SocGen Sees Deutsche Bank, Banco Popolare And Commerzbank As "Near Fails" Under Adverse Stress Test Scenario

This is not what Europe needed to hear with just hours until the official Stress Test release: while everyone expects the 26 reject banks already listed by Moody's previously to fail (and their "passing" will only further discredit the stress test), nobody had dared to utter a peep about the true shaky behemoths at the heart of Europe's banking system, chief among which is Deutsche Bank. Until today. SocGen analyst Hank Calenti just told the firm's clients in a note that not only Deutsche Bank, but also Commerzbank and Banco Popolare may be "near fails" under the adverse (we assume one exists) Stress Test scenario. To wit: "Deutsche Bank may fall into the ‘near-fail’ zone under the adverse scenario, due to the full application of CRD III in the stress test results. As noted by our equity colleagues in their publication of 19 May 2011, Will the upcoming EBA bank stress test trigger further capital raising?, Banco Popolare and Commerzbank may also be ‘near fails’." He continues: "We do not believe that the possibility of Deutsche Bank as a ‘near fail’ is currently priced in the CDS markets." Guess what that means: "We recommend buying subordinated CDS protection on Deutsche Bank and we recommend selling subordinated CDS protection on HSBC as a means to hedge against - and possibly capitalise on - the results of the EU bank stress tests." Well, there is still 100 minutes in which to put the trade on.


DB reported a Basel 2 Core Tier 1 ratio of 9.6%, as of 31 March 2011. Adding €93bn of market risk-weighted assets, as per the Basel 2.5 requirement, results in a reduction of approximately 210bps to their Core Tier 1 ratio (Basel 2.5 is incorporated in  the CRD III requirements). Further adjusting for a possible 100 to 150bps impact of the adverse stress test and DB may move into the near-fail territory. As such, we recommend buying subordinated CDS protection on Deutsche Bank and we recommend selling subordinated CDS protection on HSBC as a means to hedge against, and possibly capitalise on, the results of the EU bank stress tests.

DB begins this test from a relatively low capitalisation level and, as such, may only just pass these tests. HSBC approaches these tests from the opposite condition. At the same time, senior and subordinated CDS trade at their long-term average relative to each other.

We recommend the following:

HSBC Outperformance vs DB Underperformance trade: Sell 5 year subordinated CDS protection on HSBC at approximately 138 and buy 5 year subordinated CDS protection on DB at approximately 180 for a DB / HSBC cross of 1.30x. We target taking profits at 1.42x and recommend a stop-loss at 1.18x. This trade sunsets in one month’s time.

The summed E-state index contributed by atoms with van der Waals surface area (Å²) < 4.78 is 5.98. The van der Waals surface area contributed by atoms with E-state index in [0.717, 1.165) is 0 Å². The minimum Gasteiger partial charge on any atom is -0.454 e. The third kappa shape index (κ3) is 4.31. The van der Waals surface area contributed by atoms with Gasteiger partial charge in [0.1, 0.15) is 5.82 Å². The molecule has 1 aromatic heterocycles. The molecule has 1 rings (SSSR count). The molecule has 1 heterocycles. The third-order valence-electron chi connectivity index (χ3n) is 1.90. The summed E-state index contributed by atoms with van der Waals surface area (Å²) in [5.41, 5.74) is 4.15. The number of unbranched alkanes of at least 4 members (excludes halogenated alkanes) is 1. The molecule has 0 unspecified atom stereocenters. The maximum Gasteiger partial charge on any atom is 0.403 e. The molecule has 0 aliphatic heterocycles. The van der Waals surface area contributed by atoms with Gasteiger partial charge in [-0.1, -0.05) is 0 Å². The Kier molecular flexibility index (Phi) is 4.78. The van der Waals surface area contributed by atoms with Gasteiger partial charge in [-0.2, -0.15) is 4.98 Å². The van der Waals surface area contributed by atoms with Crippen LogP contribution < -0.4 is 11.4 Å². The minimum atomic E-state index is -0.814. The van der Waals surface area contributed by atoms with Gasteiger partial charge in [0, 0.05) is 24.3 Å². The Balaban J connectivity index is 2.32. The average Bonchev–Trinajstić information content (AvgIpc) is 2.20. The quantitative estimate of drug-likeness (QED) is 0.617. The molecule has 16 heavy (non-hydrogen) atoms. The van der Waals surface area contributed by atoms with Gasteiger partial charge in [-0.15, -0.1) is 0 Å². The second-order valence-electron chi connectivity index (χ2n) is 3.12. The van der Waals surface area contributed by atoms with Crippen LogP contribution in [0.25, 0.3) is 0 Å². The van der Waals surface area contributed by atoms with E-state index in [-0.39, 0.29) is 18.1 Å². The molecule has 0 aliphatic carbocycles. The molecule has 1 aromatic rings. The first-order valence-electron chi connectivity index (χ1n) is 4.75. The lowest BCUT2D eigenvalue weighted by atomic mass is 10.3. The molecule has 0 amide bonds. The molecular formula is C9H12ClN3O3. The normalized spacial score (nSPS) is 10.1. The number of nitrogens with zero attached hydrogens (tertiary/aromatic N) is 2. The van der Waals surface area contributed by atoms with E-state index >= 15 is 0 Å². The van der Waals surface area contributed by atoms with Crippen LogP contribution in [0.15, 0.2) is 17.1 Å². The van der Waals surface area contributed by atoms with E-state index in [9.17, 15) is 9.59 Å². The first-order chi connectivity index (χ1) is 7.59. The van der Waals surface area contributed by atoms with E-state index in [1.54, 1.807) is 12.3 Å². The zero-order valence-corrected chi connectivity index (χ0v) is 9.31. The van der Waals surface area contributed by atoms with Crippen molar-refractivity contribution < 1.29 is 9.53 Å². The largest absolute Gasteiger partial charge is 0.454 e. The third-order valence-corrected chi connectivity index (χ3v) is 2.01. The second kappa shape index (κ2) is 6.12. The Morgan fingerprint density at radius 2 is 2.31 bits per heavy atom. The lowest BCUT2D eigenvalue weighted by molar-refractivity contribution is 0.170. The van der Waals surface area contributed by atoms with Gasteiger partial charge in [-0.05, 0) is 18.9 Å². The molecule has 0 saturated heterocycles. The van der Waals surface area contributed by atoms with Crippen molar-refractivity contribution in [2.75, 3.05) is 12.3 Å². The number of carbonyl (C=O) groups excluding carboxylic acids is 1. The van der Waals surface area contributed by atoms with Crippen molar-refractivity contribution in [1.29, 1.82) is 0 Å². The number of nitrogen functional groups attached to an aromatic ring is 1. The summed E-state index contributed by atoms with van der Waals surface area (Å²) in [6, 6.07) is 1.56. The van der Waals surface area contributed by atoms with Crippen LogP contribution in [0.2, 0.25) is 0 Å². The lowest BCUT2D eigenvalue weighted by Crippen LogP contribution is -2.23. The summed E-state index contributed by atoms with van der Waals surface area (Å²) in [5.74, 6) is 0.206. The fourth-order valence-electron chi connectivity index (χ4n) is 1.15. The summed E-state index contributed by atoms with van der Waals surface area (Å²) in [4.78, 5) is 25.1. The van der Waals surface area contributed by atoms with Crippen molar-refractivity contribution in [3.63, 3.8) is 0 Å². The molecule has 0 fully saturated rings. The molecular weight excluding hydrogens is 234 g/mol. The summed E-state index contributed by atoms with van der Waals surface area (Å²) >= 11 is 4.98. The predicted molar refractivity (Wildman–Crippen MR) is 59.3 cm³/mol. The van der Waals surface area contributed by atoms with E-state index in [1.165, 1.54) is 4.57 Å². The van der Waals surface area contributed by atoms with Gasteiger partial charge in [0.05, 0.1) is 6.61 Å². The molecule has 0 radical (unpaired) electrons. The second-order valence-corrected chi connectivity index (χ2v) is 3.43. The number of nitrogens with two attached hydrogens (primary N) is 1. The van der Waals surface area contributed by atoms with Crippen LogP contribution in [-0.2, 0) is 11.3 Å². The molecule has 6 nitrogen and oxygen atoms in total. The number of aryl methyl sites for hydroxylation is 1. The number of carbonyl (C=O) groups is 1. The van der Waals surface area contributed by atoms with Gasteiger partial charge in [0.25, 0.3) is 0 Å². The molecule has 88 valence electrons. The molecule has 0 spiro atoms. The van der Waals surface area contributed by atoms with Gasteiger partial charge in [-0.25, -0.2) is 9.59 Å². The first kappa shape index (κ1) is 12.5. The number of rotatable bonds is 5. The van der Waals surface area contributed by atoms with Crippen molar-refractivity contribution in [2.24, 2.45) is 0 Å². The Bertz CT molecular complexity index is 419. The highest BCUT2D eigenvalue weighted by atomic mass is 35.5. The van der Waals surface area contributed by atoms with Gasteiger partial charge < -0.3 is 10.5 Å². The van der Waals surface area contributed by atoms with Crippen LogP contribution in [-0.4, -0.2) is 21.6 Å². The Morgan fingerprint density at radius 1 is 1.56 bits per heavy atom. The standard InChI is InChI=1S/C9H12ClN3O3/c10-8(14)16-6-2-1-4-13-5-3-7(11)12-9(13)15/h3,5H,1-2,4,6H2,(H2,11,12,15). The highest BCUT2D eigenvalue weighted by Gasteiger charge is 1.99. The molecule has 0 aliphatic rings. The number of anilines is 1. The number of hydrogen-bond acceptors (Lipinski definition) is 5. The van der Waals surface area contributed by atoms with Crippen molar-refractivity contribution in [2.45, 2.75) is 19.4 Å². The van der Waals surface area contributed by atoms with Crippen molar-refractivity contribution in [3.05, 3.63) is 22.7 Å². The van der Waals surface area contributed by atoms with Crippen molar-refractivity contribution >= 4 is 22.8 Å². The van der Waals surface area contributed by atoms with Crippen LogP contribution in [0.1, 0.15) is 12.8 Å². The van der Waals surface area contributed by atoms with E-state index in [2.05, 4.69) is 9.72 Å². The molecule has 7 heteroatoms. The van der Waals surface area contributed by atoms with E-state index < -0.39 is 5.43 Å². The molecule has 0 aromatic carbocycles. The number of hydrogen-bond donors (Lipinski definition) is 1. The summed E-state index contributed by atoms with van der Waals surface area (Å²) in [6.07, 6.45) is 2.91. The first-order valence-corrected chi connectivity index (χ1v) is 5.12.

Alternatively, one may position via a short DB, long Credit Suisse or UBS as a means to capitalise on the stress tests. However, note that CS and UBS are not in the EU and, as such, are not subject to the tests.

As for what the tests mean in the short- and long-term:

Given the depth of disclosure and the need for the European Banking Authority to be seen as having been tough on the banks, we anticipate a broad, short-term, positive impact in the market. We expect the market to score these results not based on the number of banks that fail or almost fail, but based on whether those that are expected to fail, actually do fail. This test is simple, the lower the credit rating or the higher the credit default swap number, the greater the expectation of stress test failure by the market.

However, we would not confuse a relief bounce with long-term credit spread recovery. The issue has moved on from when the tests began. We do not mean to pick on any one set of banks, but as an example, in our view, the fact is that the largest Spanish banks pass the EU bank stress tests will not make it any easier for these or any other Spanish institution to issue Cedulas Territoriales or other debt in the capital markets.

The issue is more systemic than idiosyncratic and we expect the market to toss aside these results over time. We note that unlike the Irish banks, Greek banks did not bring their current circumstances upon themselves. These circumstances have come about due to the difficulties of the Greek sovereign to fund itself in the market; until the EU addresses this concern with a creditable, long-term solution, this situation will put pressure on all eurozone banks as the same circumstances could be repeated in other, larger EU countries.

Translation: expect stress test "upside surprise" halflife to be measured in minutes if not seconds.


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